This past spring many flocked to friends’ houses or bars in order to watch Floyd “Money” Mayweather win his May 2 fight against Manny Pacquiao and because of his victory, Mayweather has become the highest paid celebrity for 2015 earning $300 million. Coming in second is his opponent Pacquiao, who earned $160 million for the year and third, Katy Perry. Perry, who raked in $135 million, increased her wealth by performing 124 shows during her Prismatic World Tour and according to her managers. Sixty percent of her income now comes from foreign markets, reports Forbes magazine.
Surprisingly, Beyoncé dropped to the 29th place after earning only $54.5 million this year and taking home about $115 million. Kim Kardashian landed in 33rd place this year after climbing from the 80th celebrity spot in 2014. She earned $52.5 million this year. Below are the five highest paid celebrities of 2015:
1. Floyd Mayweather ($300 million)
2. Manny Pacquiao ($160 million)
3. Katy Perry ($135 million)
4. One Direction ($130 million)
5. Howard Stern ($95 million)
Forbes created their list by focusing on celebrities who work primarily in “front of the camera.” The also measured their finances by focusing on their income prior to subtracting management fee, taxes and data from Nielsen, Pollstar, Box Office Mojo and IMDB. The eminent financial magazine also looked at celebrity candidates who lived outside of the United States, as well.
This is the third time in four years Mayweather topped the list; Time says it’s how he earned his nickname, “Money.”
Mayweather can thank the media mayhem surrounding the much anticipated Mayweather vs. Pacquiao fight for his fortunes, which is expected to attract more than $600 million. The 38-year-old boxer was paid $100 million upfront for the May 2nd event and, on top of this, he gets 60 percent of the $400 million earned from TV viewership, ticket sales, and sponsorships.
Although many people felt underwhelmed by the fight, the Mayweather vs. Pacquiao fight smashed every financial record in boxing history, according to Forbes. The fight lured in 4.4 million pay-per-view purchases (and climbing), $73 million at the door, and $13 million in sponsorships.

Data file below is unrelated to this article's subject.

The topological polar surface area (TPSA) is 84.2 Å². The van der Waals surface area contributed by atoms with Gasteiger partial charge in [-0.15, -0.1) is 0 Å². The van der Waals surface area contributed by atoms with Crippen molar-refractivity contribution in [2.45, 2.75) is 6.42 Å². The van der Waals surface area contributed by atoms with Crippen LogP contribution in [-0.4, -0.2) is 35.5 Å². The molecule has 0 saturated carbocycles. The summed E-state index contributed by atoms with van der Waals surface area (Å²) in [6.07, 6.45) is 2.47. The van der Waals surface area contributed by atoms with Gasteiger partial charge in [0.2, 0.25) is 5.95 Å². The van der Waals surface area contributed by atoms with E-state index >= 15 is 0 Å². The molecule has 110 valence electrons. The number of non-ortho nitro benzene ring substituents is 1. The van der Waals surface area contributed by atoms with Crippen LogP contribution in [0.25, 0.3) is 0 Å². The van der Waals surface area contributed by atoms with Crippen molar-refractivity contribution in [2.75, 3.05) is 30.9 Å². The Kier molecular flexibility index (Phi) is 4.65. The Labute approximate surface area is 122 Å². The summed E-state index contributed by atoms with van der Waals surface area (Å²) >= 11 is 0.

Adding the cherry on top is Mayweather’s earnings from the September 2014 match against Marcos Maidana.
“Floyd Mayweather just pulled off the biggest score in the history of sports and entertainment,” says Leonard Ellerbe, who heads Mayweather Promotions.
Mayweather’s earnings also shatters records for athlete pay. Tiger Woods topped the list for 12 years since 2001, but he made just $115 million, which is paltry in comparison to Money’s $300 million.
“If Mayweather worked on Wall Street, he would have ranked 14th among the top-earning hedge fund managers in 2014,” Forbes said.
Pacquiao, soccer stars Cristiano Ronaldo and Lionel Messi, and tennis star Roger Federer round out the top five.
Floyd’s record remains at 48-0.
Shantel Jackson’s lawsuit against ex-fiancé Floyd Mayweather is shedding plenty of light on their dysfunctional relationship. To strengthen her argument against the undefeated boxer, Jackson included several text messages shared with Floyd before and after their 2014 breakup in court documents obtained by TMZ.
In one message series, Floyd offers a marriage proposal to Shantel, complete with Hollywood perks and suggested living arrangements, but the proposal came with conditions.
“This is what I offer to you. Let’s get married move in together you can go back in forth to L.A and stay at the condo.”
“I promise I will get you in 3 A list movies this year and I’m willing to go to counseling to make us work and you can get the stuff you want and I’m willing to change but I need you to have a better attitude.”
According to Shantel, she chose not to accept the proposal. She went on to provide messages sent by the boxer the previous year to explain why she felt that it was a bad idea to marry him.
“I had your phone traced. I hired a detective. Your not slick.”
“I got nasty videos too that I can put on Instagram and twitter”
“I took you from rags to riches now you back to rags b-tch. that’s why your out selling sh-t going on petty a– auditions fronting to people like your doing big sh-t.”
The reality star also alleged that Floyd really lost it after she was photographed with current boyfriend Nelly last year.
“Just tell me this didn’t mean anything.”
She explains in court documents:
“[Floyd] threatened that if I didn’t take down the photo of me and Nelly, he would post ‘naked photos’ of me on social media.”
From the sounds of it, this is only the beginning. Floyd is also facing a $20 million lawsuit filed by ex, Josie Harris, who mothers two of his children.
Read the rest of the messages here.
There were some strange things and even some shenanigans going on this week in the news. In this episode of "Did Y'all See", the MadameNoire editors discuss Laila Ali coming forward to say that Floyd Mayweather needs help for his domestic violence issues. Then, at the Met Gala, former lovebirds Lenny Kravitz and Lisa Bonet stepped out on the red carpet together…on a date. We discuss whether the move was a bit odd…even for these hippy, dippy free spirits. And then we share our thoughts on Kim Kardashian's BFF, Jonathan Cheban, coming out of the shadows to lodge stereotypes at Amber Rose and Blac Chyna, in defense of Kylie Jenner.